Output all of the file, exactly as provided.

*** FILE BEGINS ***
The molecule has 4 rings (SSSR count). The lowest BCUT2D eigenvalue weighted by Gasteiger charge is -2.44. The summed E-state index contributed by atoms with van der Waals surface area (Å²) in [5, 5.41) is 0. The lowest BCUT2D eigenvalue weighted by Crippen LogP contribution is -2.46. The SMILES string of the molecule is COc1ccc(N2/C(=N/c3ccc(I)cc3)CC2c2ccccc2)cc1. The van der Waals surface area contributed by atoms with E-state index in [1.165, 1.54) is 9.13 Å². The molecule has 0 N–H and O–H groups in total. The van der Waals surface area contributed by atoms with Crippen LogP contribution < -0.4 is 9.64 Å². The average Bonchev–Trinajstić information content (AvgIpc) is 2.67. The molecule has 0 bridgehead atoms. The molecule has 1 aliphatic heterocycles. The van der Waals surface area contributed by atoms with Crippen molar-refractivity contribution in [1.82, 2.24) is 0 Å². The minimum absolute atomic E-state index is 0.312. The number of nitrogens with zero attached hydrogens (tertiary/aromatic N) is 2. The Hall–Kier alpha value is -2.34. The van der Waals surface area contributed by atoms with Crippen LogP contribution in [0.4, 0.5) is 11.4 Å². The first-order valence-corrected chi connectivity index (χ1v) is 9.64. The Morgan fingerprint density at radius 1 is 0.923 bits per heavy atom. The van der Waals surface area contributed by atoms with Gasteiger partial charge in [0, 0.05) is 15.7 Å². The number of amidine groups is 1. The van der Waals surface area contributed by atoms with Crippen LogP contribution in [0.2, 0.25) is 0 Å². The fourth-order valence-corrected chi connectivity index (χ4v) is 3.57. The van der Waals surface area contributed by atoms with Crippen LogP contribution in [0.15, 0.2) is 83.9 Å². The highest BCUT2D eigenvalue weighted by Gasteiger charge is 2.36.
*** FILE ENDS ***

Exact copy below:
The molecule has 4 rings (SSSR count). The lowest BCUT2D eigenvalue weighted by Gasteiger charge is -2.44. The summed E-state index contributed by atoms with van der Waals surface area (Å²) in [5, 5.41) is 0. The lowest BCUT2D eigenvalue weighted by Crippen LogP contribution is -2.46. The SMILES string of the molecule is COc1ccc(N2/C(=N/c3ccc(I)cc3)CC2c2ccccc2)cc1. The van der Waals surface area contributed by atoms with E-state index in [1.165, 1.54) is 9.13 Å². The molecule has 0 N–H and O–H groups in total. The van der Waals surface area contributed by atoms with Crippen LogP contribution < -0.4 is 9.64 Å². The average Bonchev–Trinajstić information content (AvgIpc) is 2.67. The molecule has 0 bridgehead atoms. The molecule has 1 aliphatic heterocycles. The van der Waals surface area contributed by atoms with Crippen molar-refractivity contribution in [1.82, 2.24) is 0 Å². The minimum absolute atomic E-state index is 0.312. The number of nitrogens with zero attached hydrogens (tertiary/aromatic N) is 2. The Hall–Kier alpha value is -2.34. The van der Waals surface area contributed by atoms with Crippen LogP contribution in [0.4, 0.5) is 11.4 Å². The first-order valence-corrected chi connectivity index (χ1v) is 9.64. The Morgan fingerprint density at radius 1 is 0.923 bits per heavy atom. The van der Waals surface area contributed by atoms with Gasteiger partial charge in [0, 0.05) is 15.7 Å². The number of amidine groups is 1. The van der Waals surface area contributed by atoms with Crippen LogP contribution in [0.2, 0.25) is 0 Å². The fourth-order valence-corrected chi connectivity index (χ4v) is 3.57. The van der Waals surface area contributed by atoms with Crippen LogP contribution in [0.15, 0.2) is 83.9 Å². The highest BCUT2D eigenvalue weighted by Gasteiger charge is 2.36.